There are plenty of instances that you want to save a meaningful filename supplied by a user, say for a file transfer program or web upload service, but what if they are trying to crash your system?

Reusables has three functions to help you out.

  • check_filename: returns true if safe to use, else false
  • safe_filename: returns a pruned filename
  • safe_path: returns a safe path

These are designed not off of all legally allowed characters per system, but a restricted set of letters, numbers, spaces, hyphens, underscores and periods.

# False

# 'safeFile_.txt'

reusables.safe_path("C:\\test'\\%my_file%\\;'1 OR 1\\filename.txt")
# 'C:\\test_\\_my_file_\\__1 OR 1\\filename.txt'


Designed to be same as Linux touch command. It will create the file if it does not exist, and updates the access and modified times to now.

# 1484450442.2250443


# 1484450443.804158

Simple JSON and CSV save and restore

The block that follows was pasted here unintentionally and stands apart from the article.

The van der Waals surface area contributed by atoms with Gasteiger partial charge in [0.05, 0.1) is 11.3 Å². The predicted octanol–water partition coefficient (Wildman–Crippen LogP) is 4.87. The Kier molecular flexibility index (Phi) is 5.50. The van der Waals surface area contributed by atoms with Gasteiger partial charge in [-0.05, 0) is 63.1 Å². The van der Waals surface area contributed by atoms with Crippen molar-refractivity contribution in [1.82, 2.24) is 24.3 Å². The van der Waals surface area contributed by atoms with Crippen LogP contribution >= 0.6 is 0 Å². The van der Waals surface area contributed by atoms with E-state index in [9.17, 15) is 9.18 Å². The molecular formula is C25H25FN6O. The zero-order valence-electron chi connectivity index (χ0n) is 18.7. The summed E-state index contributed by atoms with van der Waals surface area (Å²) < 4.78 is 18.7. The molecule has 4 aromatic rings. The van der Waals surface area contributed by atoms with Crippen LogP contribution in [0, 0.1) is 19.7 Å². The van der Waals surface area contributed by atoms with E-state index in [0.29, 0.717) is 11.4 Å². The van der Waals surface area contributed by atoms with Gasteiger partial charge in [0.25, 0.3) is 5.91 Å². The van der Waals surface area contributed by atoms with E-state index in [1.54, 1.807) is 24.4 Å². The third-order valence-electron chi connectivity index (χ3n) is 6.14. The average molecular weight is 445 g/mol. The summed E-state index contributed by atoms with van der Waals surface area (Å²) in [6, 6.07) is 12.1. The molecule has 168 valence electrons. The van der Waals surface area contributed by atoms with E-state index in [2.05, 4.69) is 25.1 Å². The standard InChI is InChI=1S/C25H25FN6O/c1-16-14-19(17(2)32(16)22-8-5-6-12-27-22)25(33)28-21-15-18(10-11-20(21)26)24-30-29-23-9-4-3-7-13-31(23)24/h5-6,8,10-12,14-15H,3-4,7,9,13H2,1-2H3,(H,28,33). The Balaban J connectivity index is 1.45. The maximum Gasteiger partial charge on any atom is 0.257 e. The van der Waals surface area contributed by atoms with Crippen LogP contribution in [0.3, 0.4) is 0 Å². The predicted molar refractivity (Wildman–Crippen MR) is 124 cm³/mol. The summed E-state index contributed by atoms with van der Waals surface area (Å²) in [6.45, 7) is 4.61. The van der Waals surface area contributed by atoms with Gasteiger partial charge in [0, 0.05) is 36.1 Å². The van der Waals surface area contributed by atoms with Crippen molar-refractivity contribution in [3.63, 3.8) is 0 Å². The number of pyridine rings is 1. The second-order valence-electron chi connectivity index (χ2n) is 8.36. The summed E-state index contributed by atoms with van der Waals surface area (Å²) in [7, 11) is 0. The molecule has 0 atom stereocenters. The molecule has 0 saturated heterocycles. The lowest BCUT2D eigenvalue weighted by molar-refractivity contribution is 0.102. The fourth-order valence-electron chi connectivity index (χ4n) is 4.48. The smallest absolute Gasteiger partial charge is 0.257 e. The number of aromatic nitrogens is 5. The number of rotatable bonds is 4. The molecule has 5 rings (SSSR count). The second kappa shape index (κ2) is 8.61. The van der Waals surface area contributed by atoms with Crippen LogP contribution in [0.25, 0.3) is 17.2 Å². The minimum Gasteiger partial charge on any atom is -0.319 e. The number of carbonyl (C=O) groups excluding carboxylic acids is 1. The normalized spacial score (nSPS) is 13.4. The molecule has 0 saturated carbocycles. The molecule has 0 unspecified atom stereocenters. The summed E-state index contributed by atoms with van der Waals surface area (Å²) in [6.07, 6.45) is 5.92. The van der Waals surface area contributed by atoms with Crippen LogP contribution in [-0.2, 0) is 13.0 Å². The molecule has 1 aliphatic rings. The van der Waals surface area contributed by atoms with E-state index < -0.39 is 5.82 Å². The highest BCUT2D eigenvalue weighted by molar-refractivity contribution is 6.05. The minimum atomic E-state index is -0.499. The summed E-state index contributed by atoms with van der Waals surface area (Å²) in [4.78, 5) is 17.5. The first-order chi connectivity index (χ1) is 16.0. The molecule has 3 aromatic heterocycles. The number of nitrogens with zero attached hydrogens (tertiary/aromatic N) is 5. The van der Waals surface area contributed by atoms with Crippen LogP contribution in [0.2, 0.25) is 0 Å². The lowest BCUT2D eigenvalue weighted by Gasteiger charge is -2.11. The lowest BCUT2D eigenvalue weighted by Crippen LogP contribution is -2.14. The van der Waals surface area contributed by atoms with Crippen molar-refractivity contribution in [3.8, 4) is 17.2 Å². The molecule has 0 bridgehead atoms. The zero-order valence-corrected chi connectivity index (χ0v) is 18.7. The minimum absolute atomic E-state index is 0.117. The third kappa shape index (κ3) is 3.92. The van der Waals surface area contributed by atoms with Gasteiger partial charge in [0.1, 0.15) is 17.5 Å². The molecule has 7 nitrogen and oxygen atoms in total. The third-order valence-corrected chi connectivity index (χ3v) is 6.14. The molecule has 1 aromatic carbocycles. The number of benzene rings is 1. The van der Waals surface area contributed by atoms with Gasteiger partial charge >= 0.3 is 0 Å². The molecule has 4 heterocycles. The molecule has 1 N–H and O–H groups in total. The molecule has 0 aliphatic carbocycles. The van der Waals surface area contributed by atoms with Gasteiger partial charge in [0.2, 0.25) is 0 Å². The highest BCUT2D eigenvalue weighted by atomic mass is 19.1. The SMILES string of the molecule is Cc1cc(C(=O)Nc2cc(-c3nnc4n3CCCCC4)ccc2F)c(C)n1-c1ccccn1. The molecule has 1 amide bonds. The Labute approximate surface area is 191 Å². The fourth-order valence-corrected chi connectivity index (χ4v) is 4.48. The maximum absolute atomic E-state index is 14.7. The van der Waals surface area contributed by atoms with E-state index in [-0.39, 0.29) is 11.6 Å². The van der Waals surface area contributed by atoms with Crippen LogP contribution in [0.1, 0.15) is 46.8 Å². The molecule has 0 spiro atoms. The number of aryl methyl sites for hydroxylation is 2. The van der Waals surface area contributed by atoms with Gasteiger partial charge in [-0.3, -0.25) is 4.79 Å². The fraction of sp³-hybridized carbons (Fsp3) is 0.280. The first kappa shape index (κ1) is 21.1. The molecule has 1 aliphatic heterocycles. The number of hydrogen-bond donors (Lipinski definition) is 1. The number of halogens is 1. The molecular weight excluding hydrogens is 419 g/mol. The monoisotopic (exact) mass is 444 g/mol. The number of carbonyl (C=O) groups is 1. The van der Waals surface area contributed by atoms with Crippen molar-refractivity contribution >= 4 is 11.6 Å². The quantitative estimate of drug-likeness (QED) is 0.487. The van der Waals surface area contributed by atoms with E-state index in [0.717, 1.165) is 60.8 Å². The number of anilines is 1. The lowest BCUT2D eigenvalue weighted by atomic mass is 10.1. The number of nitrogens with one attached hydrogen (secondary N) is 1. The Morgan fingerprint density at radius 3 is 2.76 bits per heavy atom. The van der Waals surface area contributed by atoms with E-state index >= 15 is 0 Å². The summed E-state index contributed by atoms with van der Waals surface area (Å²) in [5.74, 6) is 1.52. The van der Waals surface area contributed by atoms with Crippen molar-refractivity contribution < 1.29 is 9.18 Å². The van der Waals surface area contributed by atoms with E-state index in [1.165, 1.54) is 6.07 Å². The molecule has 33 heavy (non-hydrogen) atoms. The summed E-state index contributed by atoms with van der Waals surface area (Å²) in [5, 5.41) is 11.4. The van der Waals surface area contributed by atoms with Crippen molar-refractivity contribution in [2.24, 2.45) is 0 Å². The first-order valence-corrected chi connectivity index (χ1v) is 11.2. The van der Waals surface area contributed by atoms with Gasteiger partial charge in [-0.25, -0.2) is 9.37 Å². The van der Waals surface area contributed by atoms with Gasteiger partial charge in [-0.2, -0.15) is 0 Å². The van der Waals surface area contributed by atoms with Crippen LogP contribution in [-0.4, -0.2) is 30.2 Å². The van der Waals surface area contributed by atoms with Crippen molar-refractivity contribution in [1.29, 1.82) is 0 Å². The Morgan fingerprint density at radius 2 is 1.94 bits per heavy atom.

These are already super simple to implement in pure python with the standard library, and are just here for convince of not having to remember conventions.

List of lists to CSV file and back

my_list = [["Name", "Location"],
           ["Chris", "South Pole"],
           ["Harry", "Depth of Winter"],
           ["Bob", "Skull"]]

reusables.list_to_csv(my_list, "example.csv")

# example.csv
# "Name","Location"
# "Chris","South Pole"
# "Harry","Depth of Winter"
# "Bob","Skull"


# [['Name', 'Location'], ['Chris', 'South Pole'], ['Harry', 'Depth of Winter'], ['Bob', 'Skull']]

Save JSON with default indent of 4

my_dict = {"key_1": "val_1",
           "key_for_dict": {"sub_dict_key": 8}}


# example.json
# {
#     "key_1": "val_1",
#     "key_for_dict": {
#         "sub_dict_key": 8
#     }
# }


# {'key_1': 'val_1', 'key_for_dict': {'sub_dict_key': 8}}